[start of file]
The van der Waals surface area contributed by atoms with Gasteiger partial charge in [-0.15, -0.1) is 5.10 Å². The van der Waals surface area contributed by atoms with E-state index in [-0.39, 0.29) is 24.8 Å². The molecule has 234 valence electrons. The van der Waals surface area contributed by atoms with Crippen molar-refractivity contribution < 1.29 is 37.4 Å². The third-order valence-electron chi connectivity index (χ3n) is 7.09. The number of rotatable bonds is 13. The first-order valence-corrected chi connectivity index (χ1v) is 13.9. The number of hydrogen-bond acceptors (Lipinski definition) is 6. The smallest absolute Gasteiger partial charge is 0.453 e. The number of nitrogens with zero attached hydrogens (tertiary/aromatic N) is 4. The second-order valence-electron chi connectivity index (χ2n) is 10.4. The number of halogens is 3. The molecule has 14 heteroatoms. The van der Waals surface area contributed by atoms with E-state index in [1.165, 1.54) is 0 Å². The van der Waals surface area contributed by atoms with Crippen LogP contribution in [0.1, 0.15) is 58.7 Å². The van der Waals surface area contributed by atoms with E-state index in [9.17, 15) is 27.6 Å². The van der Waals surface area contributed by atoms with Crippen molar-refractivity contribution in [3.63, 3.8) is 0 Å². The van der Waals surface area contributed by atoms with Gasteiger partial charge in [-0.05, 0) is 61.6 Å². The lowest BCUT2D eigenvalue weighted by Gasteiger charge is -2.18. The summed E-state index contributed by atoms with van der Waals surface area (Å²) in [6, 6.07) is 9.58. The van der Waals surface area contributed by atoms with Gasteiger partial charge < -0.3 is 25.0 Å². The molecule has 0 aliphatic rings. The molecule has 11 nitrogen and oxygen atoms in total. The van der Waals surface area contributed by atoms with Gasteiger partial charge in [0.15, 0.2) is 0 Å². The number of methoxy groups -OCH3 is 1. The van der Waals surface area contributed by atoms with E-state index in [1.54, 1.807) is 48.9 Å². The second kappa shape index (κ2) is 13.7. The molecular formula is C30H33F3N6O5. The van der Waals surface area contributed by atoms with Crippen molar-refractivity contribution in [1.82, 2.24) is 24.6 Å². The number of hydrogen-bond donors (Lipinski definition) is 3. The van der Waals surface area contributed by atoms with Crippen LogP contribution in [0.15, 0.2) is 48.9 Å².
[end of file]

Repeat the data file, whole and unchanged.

The van der Waals surface area contributed by atoms with Gasteiger partial charge in [-0.15, -0.1) is 5.10 Å². The van der Waals surface area contributed by atoms with E-state index in [-0.39, 0.29) is 24.8 Å². The molecule has 234 valence electrons. The van der Waals surface area contributed by atoms with Crippen molar-refractivity contribution < 1.29 is 37.4 Å². The third-order valence-electron chi connectivity index (χ3n) is 7.09. The number of rotatable bonds is 13. The first-order valence-corrected chi connectivity index (χ1v) is 13.9. The number of hydrogen-bond acceptors (Lipinski definition) is 6. The smallest absolute Gasteiger partial charge is 0.453 e. The number of nitrogens with zero attached hydrogens (tertiary/aromatic N) is 4. The second-order valence-electron chi connectivity index (χ2n) is 10.4. The number of halogens is 3. The molecule has 14 heteroatoms. The van der Waals surface area contributed by atoms with E-state index in [1.165, 1.54) is 0 Å². The van der Waals surface area contributed by atoms with Crippen LogP contribution in [0.1, 0.15) is 58.7 Å². The van der Waals surface area contributed by atoms with E-state index in [9.17, 15) is 27.6 Å². The van der Waals surface area contributed by atoms with Crippen molar-refractivity contribution in [3.63, 3.8) is 0 Å². The van der Waals surface area contributed by atoms with Gasteiger partial charge in [-0.05, 0) is 61.6 Å². The lowest BCUT2D eigenvalue weighted by Gasteiger charge is -2.18. The summed E-state index contributed by atoms with van der Waals surface area (Å²) in [6, 6.07) is 9.58. The van der Waals surface area contributed by atoms with Gasteiger partial charge < -0.3 is 25.0 Å². The molecule has 0 aliphatic rings. The molecule has 11 nitrogen and oxygen atoms in total. The van der Waals surface area contributed by atoms with Gasteiger partial charge in [0.15, 0.2) is 0 Å². The number of methoxy groups -OCH3 is 1. The van der Waals surface area contributed by atoms with E-state index in [1.54, 1.807) is 48.9 Å². The second kappa shape index (κ2) is 13.7. The molecular formula is C30H33F3N6O5. The van der Waals surface area contributed by atoms with Crippen molar-refractivity contribution in [1.82, 2.24) is 24.6 Å². The number of hydrogen-bond donors (Lipinski definition) is 3. The van der Waals surface area contributed by atoms with Crippen LogP contribution in [0.15, 0.2) is 48.9 Å².